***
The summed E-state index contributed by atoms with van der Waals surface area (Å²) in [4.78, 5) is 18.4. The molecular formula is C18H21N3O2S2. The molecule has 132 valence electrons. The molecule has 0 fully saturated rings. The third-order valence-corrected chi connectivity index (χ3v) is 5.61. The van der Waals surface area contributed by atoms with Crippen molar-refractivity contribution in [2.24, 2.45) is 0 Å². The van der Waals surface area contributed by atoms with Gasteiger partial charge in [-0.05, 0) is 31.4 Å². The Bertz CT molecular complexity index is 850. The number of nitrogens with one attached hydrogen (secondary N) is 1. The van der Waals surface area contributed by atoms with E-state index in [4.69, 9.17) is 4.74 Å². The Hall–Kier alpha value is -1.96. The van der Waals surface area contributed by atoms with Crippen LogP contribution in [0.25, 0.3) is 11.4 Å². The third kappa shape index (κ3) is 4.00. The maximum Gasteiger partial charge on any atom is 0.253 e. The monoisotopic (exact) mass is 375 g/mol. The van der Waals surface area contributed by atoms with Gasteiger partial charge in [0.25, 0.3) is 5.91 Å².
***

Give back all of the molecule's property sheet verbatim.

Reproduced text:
The summed E-state index contributed by atoms with van der Waals surface area (Å²) in [4.78, 5) is 18.4. The molecular formula is C18H21N3O2S2. The molecule has 132 valence electrons. The molecule has 0 fully saturated rings. The third-order valence-corrected chi connectivity index (χ3v) is 5.61. The van der Waals surface area contributed by atoms with Crippen molar-refractivity contribution in [2.24, 2.45) is 0 Å². The van der Waals surface area contributed by atoms with Gasteiger partial charge in [-0.05, 0) is 31.4 Å². The Bertz CT molecular complexity index is 850. The number of nitrogens with one attached hydrogen (secondary N) is 1. The van der Waals surface area contributed by atoms with E-state index in [4.69, 9.17) is 4.74 Å². The Hall–Kier alpha value is -1.96. The van der Waals surface area contributed by atoms with Crippen LogP contribution in [0.25, 0.3) is 11.4 Å². The third kappa shape index (κ3) is 4.00. The maximum Gasteiger partial charge on any atom is 0.253 e. The monoisotopic (exact) mass is 375 g/mol. The van der Waals surface area contributed by atoms with Gasteiger partial charge in [0.25, 0.3) is 5.91 Å².